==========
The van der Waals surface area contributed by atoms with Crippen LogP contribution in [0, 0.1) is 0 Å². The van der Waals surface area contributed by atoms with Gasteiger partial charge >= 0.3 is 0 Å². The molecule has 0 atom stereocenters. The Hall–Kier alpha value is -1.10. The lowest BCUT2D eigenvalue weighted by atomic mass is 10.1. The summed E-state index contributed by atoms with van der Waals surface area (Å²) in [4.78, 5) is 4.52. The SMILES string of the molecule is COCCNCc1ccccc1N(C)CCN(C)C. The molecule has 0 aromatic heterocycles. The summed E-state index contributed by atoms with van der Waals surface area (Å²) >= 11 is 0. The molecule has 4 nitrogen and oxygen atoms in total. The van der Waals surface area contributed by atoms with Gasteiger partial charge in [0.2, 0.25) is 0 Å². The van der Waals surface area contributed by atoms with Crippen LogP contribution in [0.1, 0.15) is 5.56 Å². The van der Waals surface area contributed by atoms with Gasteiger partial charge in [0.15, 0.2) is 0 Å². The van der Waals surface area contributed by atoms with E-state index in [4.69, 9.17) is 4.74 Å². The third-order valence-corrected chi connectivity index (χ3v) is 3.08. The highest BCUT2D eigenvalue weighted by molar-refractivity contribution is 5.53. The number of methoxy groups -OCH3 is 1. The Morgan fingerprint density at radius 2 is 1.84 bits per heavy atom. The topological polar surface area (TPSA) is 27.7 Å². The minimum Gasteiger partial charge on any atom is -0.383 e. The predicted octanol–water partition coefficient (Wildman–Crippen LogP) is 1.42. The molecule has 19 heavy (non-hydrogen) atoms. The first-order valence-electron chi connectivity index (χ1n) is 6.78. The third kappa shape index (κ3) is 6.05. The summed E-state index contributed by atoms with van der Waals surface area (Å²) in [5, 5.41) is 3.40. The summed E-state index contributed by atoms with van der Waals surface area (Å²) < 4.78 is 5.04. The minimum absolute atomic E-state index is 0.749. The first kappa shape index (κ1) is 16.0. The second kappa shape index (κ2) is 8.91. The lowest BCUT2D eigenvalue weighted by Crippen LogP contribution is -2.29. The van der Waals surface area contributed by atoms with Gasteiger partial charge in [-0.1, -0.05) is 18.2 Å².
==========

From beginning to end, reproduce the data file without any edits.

The van der Waals surface area contributed by atoms with Crippen LogP contribution in [0, 0.1) is 0 Å². The van der Waals surface area contributed by atoms with Gasteiger partial charge >= 0.3 is 0 Å². The molecule has 0 atom stereocenters. The Hall–Kier alpha value is -1.10. The lowest BCUT2D eigenvalue weighted by atomic mass is 10.1. The summed E-state index contributed by atoms with van der Waals surface area (Å²) in [4.78, 5) is 4.52. The SMILES string of the molecule is COCCNCc1ccccc1N(C)CCN(C)C. The molecule has 0 aromatic heterocycles. The summed E-state index contributed by atoms with van der Waals surface area (Å²) >= 11 is 0. The molecule has 4 nitrogen and oxygen atoms in total. The van der Waals surface area contributed by atoms with Gasteiger partial charge in [0.2, 0.25) is 0 Å². The van der Waals surface area contributed by atoms with Crippen LogP contribution in [0.1, 0.15) is 5.56 Å². The van der Waals surface area contributed by atoms with Gasteiger partial charge in [0.15, 0.2) is 0 Å². The van der Waals surface area contributed by atoms with E-state index in [4.69, 9.17) is 4.74 Å². The third-order valence-corrected chi connectivity index (χ3v) is 3.08. The highest BCUT2D eigenvalue weighted by molar-refractivity contribution is 5.53. The number of methoxy groups -OCH3 is 1. The Morgan fingerprint density at radius 2 is 1.84 bits per heavy atom. The topological polar surface area (TPSA) is 27.7 Å². The minimum Gasteiger partial charge on any atom is -0.383 e. The predicted octanol–water partition coefficient (Wildman–Crippen LogP) is 1.42. The molecule has 19 heavy (non-hydrogen) atoms. The first-order valence-electron chi connectivity index (χ1n) is 6.78. The third kappa shape index (κ3) is 6.05. The summed E-state index contributed by atoms with van der Waals surface area (Å²) in [5, 5.41) is 3.40. The summed E-state index contributed by atoms with van der Waals surface area (Å²) < 4.78 is 5.04. The minimum absolute atomic E-state index is 0.749. The first kappa shape index (κ1) is 16.0. The second kappa shape index (κ2) is 8.91. The lowest BCUT2D eigenvalue weighted by Crippen LogP contribution is -2.29. The van der Waals surface area contributed by atoms with Gasteiger partial charge in [-0.1, -0.05) is 18.2 Å².